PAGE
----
As for recharging the iPhone in the car, I’ve used Griffin’s $20 PowerJolt for iPhone and that worked fine until my cassette adapter starting giving me trouble.  A different adapter did not help – it appears the car’s cassette mechanism is worn out.  So I needed to use an FM transmitter – I still had the old Kensington K33185, but I wanted to be able to charge the iPhone and listen at the same time.  And that has been a tale of woe. image
My first attempt at a combination FM transmitter and charger was the $58 XTREMEMAC 01998 InCharge FM.  It was dead on arrival – it wouldn’t send out any signal and kept generating error messages on the iPhone.  So I sent it back for a refund. NOT RECOMMENDED image
My next attempt was a used Belkin TuneBase FM, which I bought for $65.  It has also been a disappointment.  Although it does charge the iPhone (but with frequent drop-outs), its FM signal is ludicrously weak.  I’ve tried all sorts of settings and stations to little avail.  This is frustrating since I like my TomTom GPS app, but using it drains the battery so fast it isn’t practical unless I can both recharge and listen simultaneously. NOT RECOMMENDED image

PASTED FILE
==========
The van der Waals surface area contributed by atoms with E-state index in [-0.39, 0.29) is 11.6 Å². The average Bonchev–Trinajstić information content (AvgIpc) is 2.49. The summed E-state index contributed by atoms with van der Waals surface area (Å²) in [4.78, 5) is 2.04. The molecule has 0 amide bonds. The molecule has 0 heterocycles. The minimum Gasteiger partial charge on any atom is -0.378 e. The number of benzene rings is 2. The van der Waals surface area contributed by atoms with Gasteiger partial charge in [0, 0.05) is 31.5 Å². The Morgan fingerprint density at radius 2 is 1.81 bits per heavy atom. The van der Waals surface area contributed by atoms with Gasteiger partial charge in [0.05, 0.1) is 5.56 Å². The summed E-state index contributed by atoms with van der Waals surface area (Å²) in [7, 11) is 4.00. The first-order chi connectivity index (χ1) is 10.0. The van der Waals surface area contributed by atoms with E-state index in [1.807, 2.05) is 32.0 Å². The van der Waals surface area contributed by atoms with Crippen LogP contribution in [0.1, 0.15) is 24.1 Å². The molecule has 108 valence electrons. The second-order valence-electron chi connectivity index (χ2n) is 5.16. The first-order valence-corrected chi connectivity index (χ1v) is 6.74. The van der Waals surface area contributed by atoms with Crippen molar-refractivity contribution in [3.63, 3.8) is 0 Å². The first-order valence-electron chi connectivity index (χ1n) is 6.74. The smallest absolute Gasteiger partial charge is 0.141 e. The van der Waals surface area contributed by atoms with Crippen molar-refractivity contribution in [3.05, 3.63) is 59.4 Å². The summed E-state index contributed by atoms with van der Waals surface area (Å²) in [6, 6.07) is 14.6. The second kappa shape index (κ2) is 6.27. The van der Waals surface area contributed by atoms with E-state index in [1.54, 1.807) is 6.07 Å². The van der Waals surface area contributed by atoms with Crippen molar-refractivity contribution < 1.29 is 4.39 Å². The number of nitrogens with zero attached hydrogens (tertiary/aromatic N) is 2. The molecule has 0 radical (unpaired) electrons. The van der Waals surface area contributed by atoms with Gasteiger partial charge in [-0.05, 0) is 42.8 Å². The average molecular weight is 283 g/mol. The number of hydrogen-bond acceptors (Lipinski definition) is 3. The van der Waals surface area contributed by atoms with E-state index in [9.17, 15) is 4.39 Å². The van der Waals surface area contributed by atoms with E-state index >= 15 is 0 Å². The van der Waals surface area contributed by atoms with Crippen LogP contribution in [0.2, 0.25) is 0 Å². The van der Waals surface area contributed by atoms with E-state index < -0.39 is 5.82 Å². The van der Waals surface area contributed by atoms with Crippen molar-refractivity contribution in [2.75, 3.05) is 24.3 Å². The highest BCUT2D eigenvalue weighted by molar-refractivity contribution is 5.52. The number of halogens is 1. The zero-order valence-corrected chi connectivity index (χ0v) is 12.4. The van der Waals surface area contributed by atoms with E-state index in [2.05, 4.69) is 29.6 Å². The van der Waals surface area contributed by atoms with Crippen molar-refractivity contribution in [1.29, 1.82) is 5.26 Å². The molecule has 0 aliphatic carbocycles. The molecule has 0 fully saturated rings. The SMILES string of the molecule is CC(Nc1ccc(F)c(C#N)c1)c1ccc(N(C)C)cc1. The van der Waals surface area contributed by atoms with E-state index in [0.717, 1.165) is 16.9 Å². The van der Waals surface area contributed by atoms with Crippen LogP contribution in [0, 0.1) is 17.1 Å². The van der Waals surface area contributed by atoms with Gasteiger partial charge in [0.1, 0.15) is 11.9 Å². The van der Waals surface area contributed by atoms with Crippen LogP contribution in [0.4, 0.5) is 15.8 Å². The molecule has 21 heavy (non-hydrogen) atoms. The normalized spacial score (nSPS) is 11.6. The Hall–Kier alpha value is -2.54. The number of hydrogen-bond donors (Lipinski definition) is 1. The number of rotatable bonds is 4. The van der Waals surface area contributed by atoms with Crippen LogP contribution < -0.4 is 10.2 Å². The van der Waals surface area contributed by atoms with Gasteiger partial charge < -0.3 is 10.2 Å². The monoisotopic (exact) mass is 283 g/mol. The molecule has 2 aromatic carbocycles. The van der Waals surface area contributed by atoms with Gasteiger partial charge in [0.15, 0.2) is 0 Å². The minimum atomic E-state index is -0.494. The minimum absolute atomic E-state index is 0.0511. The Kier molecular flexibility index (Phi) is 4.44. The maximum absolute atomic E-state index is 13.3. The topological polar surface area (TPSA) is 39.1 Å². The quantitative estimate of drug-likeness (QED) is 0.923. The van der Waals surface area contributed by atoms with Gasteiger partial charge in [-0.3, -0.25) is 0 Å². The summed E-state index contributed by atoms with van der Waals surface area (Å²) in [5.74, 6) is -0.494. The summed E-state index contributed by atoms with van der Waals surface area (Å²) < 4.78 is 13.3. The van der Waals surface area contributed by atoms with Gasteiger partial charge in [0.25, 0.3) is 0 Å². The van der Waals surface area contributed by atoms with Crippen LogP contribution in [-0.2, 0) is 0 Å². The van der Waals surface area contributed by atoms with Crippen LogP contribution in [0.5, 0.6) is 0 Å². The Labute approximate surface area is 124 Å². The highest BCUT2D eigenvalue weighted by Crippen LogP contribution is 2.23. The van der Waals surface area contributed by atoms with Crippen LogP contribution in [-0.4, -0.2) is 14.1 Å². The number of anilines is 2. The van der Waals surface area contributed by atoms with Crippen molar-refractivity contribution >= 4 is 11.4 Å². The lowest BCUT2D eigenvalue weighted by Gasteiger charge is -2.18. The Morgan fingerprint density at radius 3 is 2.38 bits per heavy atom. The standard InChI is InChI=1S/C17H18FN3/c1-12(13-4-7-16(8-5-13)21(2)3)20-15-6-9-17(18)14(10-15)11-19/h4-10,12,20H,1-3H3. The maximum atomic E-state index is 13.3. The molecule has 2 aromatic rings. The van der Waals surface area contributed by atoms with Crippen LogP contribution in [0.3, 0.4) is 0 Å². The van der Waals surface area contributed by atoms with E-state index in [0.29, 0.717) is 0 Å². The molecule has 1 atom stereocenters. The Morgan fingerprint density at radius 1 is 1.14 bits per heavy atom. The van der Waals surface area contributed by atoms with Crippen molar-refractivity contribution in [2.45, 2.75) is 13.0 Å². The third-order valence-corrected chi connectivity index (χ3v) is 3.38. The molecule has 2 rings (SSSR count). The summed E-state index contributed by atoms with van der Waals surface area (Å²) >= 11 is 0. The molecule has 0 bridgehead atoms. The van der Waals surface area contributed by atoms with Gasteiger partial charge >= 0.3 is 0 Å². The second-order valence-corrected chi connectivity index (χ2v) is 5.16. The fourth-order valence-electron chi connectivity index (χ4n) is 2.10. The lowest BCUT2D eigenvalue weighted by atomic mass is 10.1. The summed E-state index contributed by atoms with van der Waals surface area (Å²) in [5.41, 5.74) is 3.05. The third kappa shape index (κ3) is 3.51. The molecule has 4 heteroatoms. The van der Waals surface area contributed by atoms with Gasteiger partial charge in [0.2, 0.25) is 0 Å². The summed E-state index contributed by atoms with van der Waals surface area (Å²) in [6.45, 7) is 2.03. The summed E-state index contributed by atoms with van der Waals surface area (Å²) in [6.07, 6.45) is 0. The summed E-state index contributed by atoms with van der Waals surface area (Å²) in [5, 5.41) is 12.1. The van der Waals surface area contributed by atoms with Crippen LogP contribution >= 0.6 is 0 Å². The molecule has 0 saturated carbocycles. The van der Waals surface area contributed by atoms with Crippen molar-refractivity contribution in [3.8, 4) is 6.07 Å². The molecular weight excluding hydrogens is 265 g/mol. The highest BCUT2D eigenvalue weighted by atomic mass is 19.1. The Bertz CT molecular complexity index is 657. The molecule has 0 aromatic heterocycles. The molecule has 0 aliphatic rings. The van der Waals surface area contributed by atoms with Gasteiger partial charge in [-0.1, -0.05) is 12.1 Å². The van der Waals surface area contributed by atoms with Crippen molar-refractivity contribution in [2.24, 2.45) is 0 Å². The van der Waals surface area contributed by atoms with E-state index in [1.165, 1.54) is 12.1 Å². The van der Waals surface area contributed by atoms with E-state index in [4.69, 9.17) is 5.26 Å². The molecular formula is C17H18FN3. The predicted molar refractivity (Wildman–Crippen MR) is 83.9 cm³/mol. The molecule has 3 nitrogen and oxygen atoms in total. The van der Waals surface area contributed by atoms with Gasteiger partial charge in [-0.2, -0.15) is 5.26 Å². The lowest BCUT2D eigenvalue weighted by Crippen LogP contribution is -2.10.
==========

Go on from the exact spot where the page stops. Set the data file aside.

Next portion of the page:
So my latest attempt to solve the problem is the $30 Griffin iTrip Universal Plus.  It has a passthrough USB charging port and plugs into the iPhone’s audio jack.  I like how this means it can work with various audio devices in the car, and so far it seems to be working okay. image

In late April I should receive my 64 GB WiFi + 3G iPad and I’ve already ordered Apple’s case, dock, and camera connection kit for it.  Yet more additions to my growing collection of Apple iPod/iPhone/iPad accessories…

About Granger Meador

I enjoy day hikes, photography, podcasts, reading, web design, and technology. My wife, Wendy, and I work in the Bartlesville Public Schools in northeast Oklahoma, but this blog is outside the scope of our employment.
This entry was posted in technology, travel. Bookmark the permalink.

One Response to My iTravel Travails

  1. Pingback: Modulating My Music: An alternative way to listen to an iPhone on an old car stereo « MEADOR.ORG